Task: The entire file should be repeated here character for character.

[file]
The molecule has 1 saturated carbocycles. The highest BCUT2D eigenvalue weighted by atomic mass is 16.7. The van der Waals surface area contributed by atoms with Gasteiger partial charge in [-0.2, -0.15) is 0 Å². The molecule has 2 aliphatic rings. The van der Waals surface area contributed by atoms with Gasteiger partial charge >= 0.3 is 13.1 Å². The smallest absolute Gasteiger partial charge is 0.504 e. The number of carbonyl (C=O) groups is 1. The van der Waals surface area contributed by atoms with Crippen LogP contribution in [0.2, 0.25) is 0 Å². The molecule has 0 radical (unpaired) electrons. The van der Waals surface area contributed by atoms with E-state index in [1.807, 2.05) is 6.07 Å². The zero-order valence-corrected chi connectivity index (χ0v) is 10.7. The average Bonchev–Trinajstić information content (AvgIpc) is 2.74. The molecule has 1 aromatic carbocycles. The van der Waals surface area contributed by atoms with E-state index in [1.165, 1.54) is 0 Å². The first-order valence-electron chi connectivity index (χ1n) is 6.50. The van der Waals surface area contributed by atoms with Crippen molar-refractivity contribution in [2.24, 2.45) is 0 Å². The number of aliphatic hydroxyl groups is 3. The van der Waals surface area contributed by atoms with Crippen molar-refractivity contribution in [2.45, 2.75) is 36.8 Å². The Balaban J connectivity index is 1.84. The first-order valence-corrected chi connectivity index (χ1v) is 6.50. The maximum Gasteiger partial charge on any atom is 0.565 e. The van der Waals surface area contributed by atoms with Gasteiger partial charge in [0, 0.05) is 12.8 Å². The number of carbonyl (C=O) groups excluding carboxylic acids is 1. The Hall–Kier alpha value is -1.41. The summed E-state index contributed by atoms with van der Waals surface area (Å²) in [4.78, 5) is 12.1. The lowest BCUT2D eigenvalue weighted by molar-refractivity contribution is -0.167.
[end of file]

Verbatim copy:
The molecule has 1 saturated carbocycles. The highest BCUT2D eigenvalue weighted by atomic mass is 16.7. The van der Waals surface area contributed by atoms with Gasteiger partial charge in [-0.2, -0.15) is 0 Å². The molecule has 2 aliphatic rings. The van der Waals surface area contributed by atoms with Gasteiger partial charge >= 0.3 is 13.1 Å². The smallest absolute Gasteiger partial charge is 0.504 e. The number of carbonyl (C=O) groups is 1. The van der Waals surface area contributed by atoms with Crippen LogP contribution in [0.2, 0.25) is 0 Å². The molecule has 0 radical (unpaired) electrons. The van der Waals surface area contributed by atoms with E-state index in [1.807, 2.05) is 6.07 Å². The zero-order valence-corrected chi connectivity index (χ0v) is 10.7. The average Bonchev–Trinajstić information content (AvgIpc) is 2.74. The molecule has 1 aromatic carbocycles. The van der Waals surface area contributed by atoms with E-state index in [1.165, 1.54) is 0 Å². The first-order valence-electron chi connectivity index (χ1n) is 6.50. The van der Waals surface area contributed by atoms with Crippen molar-refractivity contribution in [2.24, 2.45) is 0 Å². The number of aliphatic hydroxyl groups is 3. The van der Waals surface area contributed by atoms with Crippen molar-refractivity contribution in [2.45, 2.75) is 36.8 Å². The Balaban J connectivity index is 1.84. The first-order valence-corrected chi connectivity index (χ1v) is 6.50. The maximum Gasteiger partial charge on any atom is 0.565 e. The van der Waals surface area contributed by atoms with Gasteiger partial charge in [0, 0.05) is 12.8 Å². The number of carbonyl (C=O) groups excluding carboxylic acids is 1. The Hall–Kier alpha value is -1.41. The summed E-state index contributed by atoms with van der Waals surface area (Å²) in [4.78, 5) is 12.1. The lowest BCUT2D eigenvalue weighted by molar-refractivity contribution is -0.167.